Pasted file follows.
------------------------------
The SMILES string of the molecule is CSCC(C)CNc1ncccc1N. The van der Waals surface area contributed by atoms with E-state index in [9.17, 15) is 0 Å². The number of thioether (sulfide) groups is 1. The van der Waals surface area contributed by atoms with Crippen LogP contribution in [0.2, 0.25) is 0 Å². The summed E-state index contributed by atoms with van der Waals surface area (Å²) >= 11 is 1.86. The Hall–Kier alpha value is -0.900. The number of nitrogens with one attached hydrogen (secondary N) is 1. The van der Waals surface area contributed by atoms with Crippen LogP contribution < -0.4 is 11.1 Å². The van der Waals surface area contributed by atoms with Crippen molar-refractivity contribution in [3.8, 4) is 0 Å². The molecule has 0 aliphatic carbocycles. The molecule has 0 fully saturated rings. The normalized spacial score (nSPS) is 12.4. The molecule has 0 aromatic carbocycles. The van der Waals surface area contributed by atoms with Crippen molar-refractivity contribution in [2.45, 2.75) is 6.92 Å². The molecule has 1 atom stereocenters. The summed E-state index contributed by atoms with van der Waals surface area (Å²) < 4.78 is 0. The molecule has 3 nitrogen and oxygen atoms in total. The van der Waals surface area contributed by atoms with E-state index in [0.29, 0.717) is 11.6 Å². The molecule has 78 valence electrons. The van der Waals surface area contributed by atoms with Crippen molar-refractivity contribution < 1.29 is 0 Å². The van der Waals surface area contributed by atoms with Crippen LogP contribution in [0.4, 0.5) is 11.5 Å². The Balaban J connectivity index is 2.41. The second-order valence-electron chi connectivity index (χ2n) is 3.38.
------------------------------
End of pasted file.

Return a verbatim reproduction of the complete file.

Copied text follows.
The SMILES string of the molecule is CSCC(C)CNc1ncccc1N. The van der Waals surface area contributed by atoms with E-state index in [9.17, 15) is 0 Å². The number of thioether (sulfide) groups is 1. The van der Waals surface area contributed by atoms with Crippen LogP contribution in [0.2, 0.25) is 0 Å². The summed E-state index contributed by atoms with van der Waals surface area (Å²) >= 11 is 1.86. The Hall–Kier alpha value is -0.900. The number of nitrogens with one attached hydrogen (secondary N) is 1. The van der Waals surface area contributed by atoms with Crippen LogP contribution < -0.4 is 11.1 Å². The van der Waals surface area contributed by atoms with Crippen molar-refractivity contribution in [3.8, 4) is 0 Å². The molecule has 0 aliphatic carbocycles. The molecule has 0 fully saturated rings. The normalized spacial score (nSPS) is 12.4. The molecule has 0 aromatic carbocycles. The van der Waals surface area contributed by atoms with Crippen molar-refractivity contribution in [2.45, 2.75) is 6.92 Å². The molecule has 1 atom stereocenters. The summed E-state index contributed by atoms with van der Waals surface area (Å²) < 4.78 is 0. The molecule has 3 nitrogen and oxygen atoms in total. The van der Waals surface area contributed by atoms with E-state index in [0.29, 0.717) is 11.6 Å². The molecule has 78 valence electrons. The van der Waals surface area contributed by atoms with Crippen molar-refractivity contribution < 1.29 is 0 Å². The van der Waals surface area contributed by atoms with Crippen LogP contribution in [0.4, 0.5) is 11.5 Å². The Balaban J connectivity index is 2.41. The second-order valence-electron chi connectivity index (χ2n) is 3.38.